COLLEEN: After a lengthy, multi-year process, a mutual acquaintance introduced Steffanie to Heidi Durham.
HEIDI: I had studied marketing and business at Duke.
SUE: And of course, this being Seattle, Heidi had worked for a company you may have heard of...
HEIDI: I was with Starbucks 15 years. I was running the Tazo Tea business. So, basically what that means, is tea as a category -- hot tea, tea lattes, iced tea.
COLLEEN: So, a slightly different work experience than Steffanie.
SUE: Yes -- but that was intentional.
STEFFANIE: The board was really very interested in growing it past where we had already gotten. We were not looking for a clone of me, we needed somebody different.
SUE: When I interviewed Heidi and Steffanie for the video we produced on them --
COLLEEN: -- and listeners can watch that on our site, www.TheStoryExchange.org --
SUE: -- I was struck at how really different they are -- Steffanie is smaller, older, petite; you can feel her passion as an artist.
STEFFANIE SOT: I’ve always been an artist all my life.
SUE: Heidi’s more confident, outgoing, business-like.
HEIDI SOT: Chelsea! Nancy! Hey!
SUE: I can’t see Steffanie getting too excited about selling coffee in China, but I can definitely see Heidi going in there on fire.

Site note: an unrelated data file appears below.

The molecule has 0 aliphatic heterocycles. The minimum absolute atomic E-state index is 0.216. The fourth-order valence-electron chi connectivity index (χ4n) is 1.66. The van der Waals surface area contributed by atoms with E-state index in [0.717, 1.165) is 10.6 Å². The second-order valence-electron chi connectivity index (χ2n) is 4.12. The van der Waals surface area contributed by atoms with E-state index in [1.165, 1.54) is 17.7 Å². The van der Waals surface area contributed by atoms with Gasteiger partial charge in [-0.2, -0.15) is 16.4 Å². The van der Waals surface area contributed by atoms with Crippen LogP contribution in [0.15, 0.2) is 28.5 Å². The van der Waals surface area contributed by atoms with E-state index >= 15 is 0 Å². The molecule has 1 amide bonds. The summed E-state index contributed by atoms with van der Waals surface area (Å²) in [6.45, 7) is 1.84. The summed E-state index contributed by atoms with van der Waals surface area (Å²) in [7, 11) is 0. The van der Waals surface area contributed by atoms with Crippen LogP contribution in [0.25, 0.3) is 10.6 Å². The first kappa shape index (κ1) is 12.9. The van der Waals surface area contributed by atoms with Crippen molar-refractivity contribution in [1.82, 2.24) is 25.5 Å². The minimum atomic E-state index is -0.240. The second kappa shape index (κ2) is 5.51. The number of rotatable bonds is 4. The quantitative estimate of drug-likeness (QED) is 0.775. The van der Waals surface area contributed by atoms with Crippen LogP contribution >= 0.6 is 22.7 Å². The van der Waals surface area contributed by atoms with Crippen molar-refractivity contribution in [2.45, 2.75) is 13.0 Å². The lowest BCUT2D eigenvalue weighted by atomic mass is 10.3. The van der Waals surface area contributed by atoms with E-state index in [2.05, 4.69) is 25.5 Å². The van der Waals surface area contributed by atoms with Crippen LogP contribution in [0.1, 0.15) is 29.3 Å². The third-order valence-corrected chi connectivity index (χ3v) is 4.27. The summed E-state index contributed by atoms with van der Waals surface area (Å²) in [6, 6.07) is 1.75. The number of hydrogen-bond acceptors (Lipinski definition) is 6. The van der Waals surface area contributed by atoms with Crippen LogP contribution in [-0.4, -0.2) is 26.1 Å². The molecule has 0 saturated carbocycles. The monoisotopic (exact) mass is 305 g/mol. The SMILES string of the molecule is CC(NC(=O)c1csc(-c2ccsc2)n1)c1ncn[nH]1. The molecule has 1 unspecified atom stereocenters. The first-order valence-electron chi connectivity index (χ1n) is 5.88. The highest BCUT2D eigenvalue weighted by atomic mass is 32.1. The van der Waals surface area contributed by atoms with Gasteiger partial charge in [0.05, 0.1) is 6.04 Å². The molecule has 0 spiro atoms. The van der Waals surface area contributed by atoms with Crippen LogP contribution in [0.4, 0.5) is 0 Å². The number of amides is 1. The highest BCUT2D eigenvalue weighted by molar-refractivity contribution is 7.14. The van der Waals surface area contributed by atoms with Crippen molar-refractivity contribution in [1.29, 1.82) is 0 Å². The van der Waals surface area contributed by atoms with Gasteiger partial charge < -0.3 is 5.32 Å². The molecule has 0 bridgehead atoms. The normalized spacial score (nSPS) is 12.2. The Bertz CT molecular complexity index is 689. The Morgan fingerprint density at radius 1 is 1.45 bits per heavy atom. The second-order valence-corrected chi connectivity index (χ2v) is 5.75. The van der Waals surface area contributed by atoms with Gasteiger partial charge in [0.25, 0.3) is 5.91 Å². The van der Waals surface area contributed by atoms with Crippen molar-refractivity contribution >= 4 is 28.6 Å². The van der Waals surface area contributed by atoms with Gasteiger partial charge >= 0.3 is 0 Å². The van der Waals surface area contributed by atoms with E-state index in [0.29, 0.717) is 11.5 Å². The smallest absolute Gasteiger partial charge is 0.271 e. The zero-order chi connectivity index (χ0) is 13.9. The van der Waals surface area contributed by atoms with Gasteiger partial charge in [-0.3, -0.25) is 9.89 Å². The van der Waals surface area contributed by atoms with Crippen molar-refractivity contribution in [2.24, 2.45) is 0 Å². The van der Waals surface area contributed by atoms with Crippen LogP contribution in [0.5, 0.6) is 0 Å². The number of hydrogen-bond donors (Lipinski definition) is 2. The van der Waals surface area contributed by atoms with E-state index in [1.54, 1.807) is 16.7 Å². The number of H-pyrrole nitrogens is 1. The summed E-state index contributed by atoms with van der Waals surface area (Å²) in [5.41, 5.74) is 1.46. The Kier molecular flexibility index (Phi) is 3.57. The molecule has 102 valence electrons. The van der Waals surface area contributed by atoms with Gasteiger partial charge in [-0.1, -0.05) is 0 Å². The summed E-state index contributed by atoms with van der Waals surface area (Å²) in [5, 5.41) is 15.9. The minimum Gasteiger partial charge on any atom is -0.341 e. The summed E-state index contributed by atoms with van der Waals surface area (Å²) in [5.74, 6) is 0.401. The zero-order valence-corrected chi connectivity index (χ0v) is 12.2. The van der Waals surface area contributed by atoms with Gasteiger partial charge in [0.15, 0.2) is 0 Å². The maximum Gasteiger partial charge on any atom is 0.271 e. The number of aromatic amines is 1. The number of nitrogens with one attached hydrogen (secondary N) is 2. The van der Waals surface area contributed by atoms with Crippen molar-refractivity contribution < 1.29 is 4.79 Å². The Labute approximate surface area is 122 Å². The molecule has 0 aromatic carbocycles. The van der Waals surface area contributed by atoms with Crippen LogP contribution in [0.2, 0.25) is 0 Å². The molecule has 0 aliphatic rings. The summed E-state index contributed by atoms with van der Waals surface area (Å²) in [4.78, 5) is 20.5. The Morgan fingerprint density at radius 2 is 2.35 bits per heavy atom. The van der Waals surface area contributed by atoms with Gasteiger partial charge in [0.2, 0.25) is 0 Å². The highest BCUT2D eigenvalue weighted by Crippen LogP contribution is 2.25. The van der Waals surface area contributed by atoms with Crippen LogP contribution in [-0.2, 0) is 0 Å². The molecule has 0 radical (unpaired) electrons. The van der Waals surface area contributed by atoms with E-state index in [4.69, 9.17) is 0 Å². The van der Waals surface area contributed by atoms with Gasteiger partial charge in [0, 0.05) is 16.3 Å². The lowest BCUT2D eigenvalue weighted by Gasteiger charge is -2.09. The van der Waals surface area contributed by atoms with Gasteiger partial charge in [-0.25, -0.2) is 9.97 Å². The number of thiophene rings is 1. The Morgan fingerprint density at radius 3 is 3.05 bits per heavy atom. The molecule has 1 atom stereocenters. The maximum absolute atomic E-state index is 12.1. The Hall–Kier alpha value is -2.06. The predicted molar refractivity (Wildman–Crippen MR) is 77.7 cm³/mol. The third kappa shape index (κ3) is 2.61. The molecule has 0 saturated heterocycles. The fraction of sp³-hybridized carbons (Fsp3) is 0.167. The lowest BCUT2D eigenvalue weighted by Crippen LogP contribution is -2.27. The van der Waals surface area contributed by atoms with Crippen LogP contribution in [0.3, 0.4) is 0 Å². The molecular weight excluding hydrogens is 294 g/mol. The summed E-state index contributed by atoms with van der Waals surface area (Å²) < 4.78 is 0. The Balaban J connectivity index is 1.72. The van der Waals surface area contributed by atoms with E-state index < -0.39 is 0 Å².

COLLEEN: Yeah, but what’s interesting is that Heidi was really looking for a career change.
SUE: Right. While she was at Starbucks, she took a year-long sabbatical.
HEIDI: I was in Ethiopia. I was working with kids that were homeless, street children, and kids that were HIV positive orphans, living in orphanages.
COLLEEN: When she got back to the U.S. --
HEIDI: I was looking to get to the social sector and looking for meaningful, purpose-driven work.
STEFFANIE: When I met Heidi, I just saw the sincerity and I saw that she had a good heart. That was exciting, to be able to see a completely different skill set, but one that was complementary.
HEIDI SOT: Welcome to Art with Heart. We are so grateful that you guys are here.
HEIDI: We had actually a three month transition together, which was lovely, to have that time to learn from Steffanie, be around Steffanie, really just soak it in.
COLLEEN: In September 2016, Art with Heart formally announced Steffanie’s retirement in a press release.
SUE: And while we interviewed them sitting next to each other, they actually don’t speak all that often now.
STEFFANIE: Yeah, we talk.
HEIDI: I do.
STEFFANIE: Like every two, three months or so, right?
HEIDI: Yes, of course.